We also disagree that the features of the 2018 milestone as a cap on future source emissions and as a mass-based cap has no significance. As detailed in our proposal, the submitted SIP is consistent with the requirement that the 2018 milestone does indeed continue as an emission cap for SO2unless the milestones are replaced by a different program approved by EPA as meeting the BART and reasonable progress requirements under 51.308. Future visibility impairment is prevented by capping emissions growth from those sources not eligible under the BART requirements, BART sources, and from entirely new sources in the region. The benefits of a milestone are therefore functionally distinct from the control efficiency improvements that could be gained at a limited number of BART subject sources. While BART-subject sources may not be operating at 85% capacity today, we believe the WRAP's use of the capacity assumption in consideration of projected future energy demands in 2018 was reasonable for purposes of the submitted demonstration. While BART requires BART subject sources to operate SO2controls efficiently, this does not mean that an alternative to BART thereby allows, encourage, or causes sources to operate their controls less efficiently. On the contrary, we find that the SIP, consistent with the well-considered 309 program requirements, functions to the contrary. Sources will be operating their controls in consideration of the milestone and they also remain subject to any other existing or future requirements for operation of SO2controls.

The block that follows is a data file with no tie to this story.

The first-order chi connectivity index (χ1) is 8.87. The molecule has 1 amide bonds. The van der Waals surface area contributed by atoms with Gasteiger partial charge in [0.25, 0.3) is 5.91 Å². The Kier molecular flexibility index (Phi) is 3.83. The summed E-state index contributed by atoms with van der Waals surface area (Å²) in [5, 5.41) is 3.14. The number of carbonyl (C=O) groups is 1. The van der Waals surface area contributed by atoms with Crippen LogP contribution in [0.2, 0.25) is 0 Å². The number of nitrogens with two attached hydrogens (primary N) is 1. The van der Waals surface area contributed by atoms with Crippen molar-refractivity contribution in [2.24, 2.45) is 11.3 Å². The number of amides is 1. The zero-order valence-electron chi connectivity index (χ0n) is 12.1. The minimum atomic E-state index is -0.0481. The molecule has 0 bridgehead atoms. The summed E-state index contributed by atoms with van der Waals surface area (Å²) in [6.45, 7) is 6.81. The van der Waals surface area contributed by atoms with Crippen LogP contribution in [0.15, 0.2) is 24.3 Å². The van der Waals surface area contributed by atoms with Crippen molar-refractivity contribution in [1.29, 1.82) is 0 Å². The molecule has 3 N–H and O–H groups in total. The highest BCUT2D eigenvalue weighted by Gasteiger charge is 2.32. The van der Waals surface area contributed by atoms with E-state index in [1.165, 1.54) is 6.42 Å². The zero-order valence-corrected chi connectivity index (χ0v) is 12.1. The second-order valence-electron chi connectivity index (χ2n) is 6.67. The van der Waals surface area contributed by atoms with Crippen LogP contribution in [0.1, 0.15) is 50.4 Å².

We also disagree with the commenter's contention that existing programs are equivalent in effect to the emissions cap. EPA's new source review programs are designed to permit, not cap, source growth, so long as the national ambient air quality standards and other applicable requirements can be achieved. Moreover, we have not argued that BART does not apply at all times or that emission reductions under the cap are meant to function as emission limitations are made to meet the definition of BART (40 CFR 51.301). The better-than-BART demonstration is not, as the comment would have it, based on issues of compliance averaging or how a BART limit operates in practice at an individual facility. Instead, it is based on whether the submitted SIP follows the regulatory requirements for the demonstration and evidences comparatively superior visibility improvements for the Class I areas it is designed to address.